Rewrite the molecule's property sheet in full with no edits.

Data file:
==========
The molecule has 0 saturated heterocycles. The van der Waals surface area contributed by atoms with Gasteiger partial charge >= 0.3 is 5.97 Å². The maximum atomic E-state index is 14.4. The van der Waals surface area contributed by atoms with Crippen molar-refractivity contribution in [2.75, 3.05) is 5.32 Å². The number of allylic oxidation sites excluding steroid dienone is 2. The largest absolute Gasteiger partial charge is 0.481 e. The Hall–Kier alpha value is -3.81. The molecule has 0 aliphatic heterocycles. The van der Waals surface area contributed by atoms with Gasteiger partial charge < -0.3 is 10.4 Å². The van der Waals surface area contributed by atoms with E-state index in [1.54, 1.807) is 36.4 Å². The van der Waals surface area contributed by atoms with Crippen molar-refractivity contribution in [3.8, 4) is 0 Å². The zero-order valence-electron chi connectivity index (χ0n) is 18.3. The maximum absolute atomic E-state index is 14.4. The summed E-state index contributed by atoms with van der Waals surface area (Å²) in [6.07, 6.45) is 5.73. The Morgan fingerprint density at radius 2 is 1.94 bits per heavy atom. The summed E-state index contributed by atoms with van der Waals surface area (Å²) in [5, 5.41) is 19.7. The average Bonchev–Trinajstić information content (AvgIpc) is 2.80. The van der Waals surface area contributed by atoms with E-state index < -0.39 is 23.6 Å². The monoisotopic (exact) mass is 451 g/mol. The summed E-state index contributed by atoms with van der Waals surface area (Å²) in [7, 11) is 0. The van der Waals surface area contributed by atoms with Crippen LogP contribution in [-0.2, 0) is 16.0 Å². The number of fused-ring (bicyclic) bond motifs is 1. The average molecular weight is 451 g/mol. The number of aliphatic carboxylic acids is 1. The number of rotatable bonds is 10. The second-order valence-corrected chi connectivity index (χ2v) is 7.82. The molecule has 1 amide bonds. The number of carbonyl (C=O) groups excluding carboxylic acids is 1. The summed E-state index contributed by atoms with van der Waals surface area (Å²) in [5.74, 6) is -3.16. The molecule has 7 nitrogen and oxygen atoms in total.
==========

The molecule has 0 saturated heterocycles. The van der Waals surface area contributed by atoms with Gasteiger partial charge >= 0.3 is 5.97 Å². The maximum atomic E-state index is 14.4. The van der Waals surface area contributed by atoms with Crippen molar-refractivity contribution in [2.75, 3.05) is 5.32 Å². The number of allylic oxidation sites excluding steroid dienone is 2. The largest absolute Gasteiger partial charge is 0.481 e. The Hall–Kier alpha value is -3.81. The molecule has 0 aliphatic heterocycles. The van der Waals surface area contributed by atoms with Gasteiger partial charge < -0.3 is 10.4 Å². The van der Waals surface area contributed by atoms with E-state index in [1.54, 1.807) is 36.4 Å². The van der Waals surface area contributed by atoms with Crippen molar-refractivity contribution in [3.8, 4) is 0 Å². The zero-order valence-electron chi connectivity index (χ0n) is 18.3. The maximum absolute atomic E-state index is 14.4. The summed E-state index contributed by atoms with van der Waals surface area (Å²) in [6.07, 6.45) is 5.73. The Morgan fingerprint density at radius 2 is 1.94 bits per heavy atom. The summed E-state index contributed by atoms with van der Waals surface area (Å²) in [5, 5.41) is 19.7. The average Bonchev–Trinajstić information content (AvgIpc) is 2.80. The van der Waals surface area contributed by atoms with E-state index < -0.39 is 23.6 Å². The monoisotopic (exact) mass is 451 g/mol. The summed E-state index contributed by atoms with van der Waals surface area (Å²) in [7, 11) is 0. The van der Waals surface area contributed by atoms with Crippen LogP contribution in [-0.2, 0) is 16.0 Å². The number of fused-ring (bicyclic) bond motifs is 1. The average molecular weight is 451 g/mol. The number of aliphatic carboxylic acids is 1. The number of rotatable bonds is 10. The second-order valence-corrected chi connectivity index (χ2v) is 7.82. The molecule has 1 amide bonds. The number of carbonyl (C=O) groups excluding carboxylic acids is 1. The summed E-state index contributed by atoms with van der Waals surface area (Å²) in [5.74, 6) is -3.16. The molecule has 7 nitrogen and oxygen atoms in total.